"I've been unable to relax not knowing if any precautions have been taken. As far as I know they are still putting children at risk," Kate says.
We have been unable to establish if any action has been taken by the club and it did not respond to requests for comment. Since June, the boss has appeared to continue his prominent role and has attended club games or events within the past month.
Kate says she has repeatedly reached out to organisations and government ministers, including the NSPCC and relevant police commissioner, urging them to protect children and women within football. Her last request to all of these, seen by the BBC, was sent on 10 November.
The BBC understands the boss has denied the allegation.
The BBC has spoken to another woman, Lisa, who says in the late 90s she was locked in a room by the boss as he attempted to coerce her into sexual activity. She says this took place during a job interview when she was in her early 20s.
The police are investigating her account.
Regarding its safeguarding policies the FA told us they were "regularly reviewed by the NSPCC's Child Protection in Sport Unit".
It added that the Premier League is responsible for its clubs.
While the FA has detailed policies in place for players accused of betting on the game, there isn't anything similar for players accused of sexual or domestic violence that takes place beyond the football environment.
Clubs' responses to players and leading figures under police investigation for such offences are varied.
A second Premier League footballer, Antony, has continued to play for Manchester United after his ex-girlfriend made allegations of domestic violence in June - the police in Manchester and Brazil are investigating. He denies all allegations and has not been arrested or charged.
In September, the club announced Antony was taking a step back following an accusation from another woman, and Brazil's decision to drop the player from international duty. But a few weeks later he was back playing.
The inconsistency of responses from clubs to players under police investigation for such offences can be seen in additional cases collated and analysed by the BBC.
Manchester United suspended Mason Greenwood on full pay in January 2022 when allegations of rape and domestic abuse were shared online and he was arrested.
When charges were dropped by the Crown Prosecution Service, the club conducted its own internal investigation. After fan backlash about his potential return, the club and Greenwood, who denied the allegations, mutually agreed to part ways in September.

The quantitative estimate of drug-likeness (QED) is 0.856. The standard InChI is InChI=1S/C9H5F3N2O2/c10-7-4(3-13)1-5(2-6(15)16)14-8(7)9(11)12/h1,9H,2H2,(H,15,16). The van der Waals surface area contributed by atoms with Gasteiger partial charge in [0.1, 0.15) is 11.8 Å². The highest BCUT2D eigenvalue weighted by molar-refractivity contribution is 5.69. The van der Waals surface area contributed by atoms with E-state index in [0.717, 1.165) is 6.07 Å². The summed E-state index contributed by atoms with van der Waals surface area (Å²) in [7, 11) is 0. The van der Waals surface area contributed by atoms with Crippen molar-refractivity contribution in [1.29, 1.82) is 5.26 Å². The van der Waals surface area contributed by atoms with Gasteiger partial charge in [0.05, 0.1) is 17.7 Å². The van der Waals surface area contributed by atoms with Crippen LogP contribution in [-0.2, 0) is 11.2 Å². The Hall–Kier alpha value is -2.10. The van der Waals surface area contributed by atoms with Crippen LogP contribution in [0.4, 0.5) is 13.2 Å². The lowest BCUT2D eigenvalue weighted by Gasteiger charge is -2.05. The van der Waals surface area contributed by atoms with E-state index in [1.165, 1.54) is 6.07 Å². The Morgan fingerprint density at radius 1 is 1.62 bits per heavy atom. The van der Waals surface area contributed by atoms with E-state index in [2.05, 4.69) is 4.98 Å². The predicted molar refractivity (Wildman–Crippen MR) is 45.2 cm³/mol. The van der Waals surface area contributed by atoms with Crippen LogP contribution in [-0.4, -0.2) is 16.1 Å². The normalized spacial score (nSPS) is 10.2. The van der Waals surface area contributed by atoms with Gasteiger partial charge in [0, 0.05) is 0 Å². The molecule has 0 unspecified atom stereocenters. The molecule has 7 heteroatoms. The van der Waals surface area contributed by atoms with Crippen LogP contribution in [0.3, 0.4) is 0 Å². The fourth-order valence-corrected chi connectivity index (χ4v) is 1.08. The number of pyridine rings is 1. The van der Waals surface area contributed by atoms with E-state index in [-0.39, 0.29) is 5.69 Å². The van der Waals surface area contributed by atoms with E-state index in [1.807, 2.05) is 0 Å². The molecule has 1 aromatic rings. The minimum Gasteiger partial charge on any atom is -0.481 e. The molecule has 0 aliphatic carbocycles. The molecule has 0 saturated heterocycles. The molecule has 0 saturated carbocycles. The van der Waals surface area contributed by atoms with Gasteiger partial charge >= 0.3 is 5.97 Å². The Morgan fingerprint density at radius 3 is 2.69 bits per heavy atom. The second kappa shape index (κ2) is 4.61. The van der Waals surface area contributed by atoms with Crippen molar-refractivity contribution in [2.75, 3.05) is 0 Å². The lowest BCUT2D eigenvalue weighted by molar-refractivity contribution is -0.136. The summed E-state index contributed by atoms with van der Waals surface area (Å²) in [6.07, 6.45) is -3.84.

In July 2021, Everton suspended an unnamed player who had been arrested for sexual offences. But Brighton and Manchester City have previously continued to play footballers who have been arrested.
In contrast, the system used by the NFL and MLB in the US allows them to investigate and discipline allegations of violence against women even if they haven't gone through the criminal justice system.
However, both sports' systems have faced criticism for implementing punishments that are too lenient.
Some lawyers in the UK have noted the many legal difficulties facing football clubs when considering how to deal with a player facing allegations of sexual or domestic violence, without overarching rules in place.
This month, Benjamin Mendy filed a claim suing Manchester City over his unpaid wages during his suspension, after he was charged with rape and sexual assault in 2021 and later found not guilty on all counts.
Some of the women said concerns about the extreme reactions from devoted football fans had contributed to their reluctance to speak out.
Kira says she was left "in a constant state of fear" after she shared her allegations and received graphic and threatening abuse.
"It was scary the amount of people willing to defend someone they don't know, solely because they're good at football," she says.
She also received a number of direct messages from people saying although they believed her, the team was more important.
Many of the messages told her to take her own life.
Another woman, Daisy, who spoke to the BBC, alleges she was raped by a different Premier League player. She says this kind of online abuse and indifference from football authorities is why she does not think she will report it to the police or the football bodies themselves.
"If I said anything, I'd be going against a whole team - millions of people around the world," she says.
Gender justice campaigners at Level Up, told the BBC they are demanding the introduction of a violence against women and girls policy.
"The football industry has constructed a fortress of silence around its deep-rooted culture of sexual violence - players are protected, but women are not," a spokesperson added.
"As [the Premier League, FA and clubs] all continue to pass the blame, women continue to be violated in an industry that has the means to meaningfully address the issue but refuses to."
Images by Matt Thomas of the Visual Journalism Team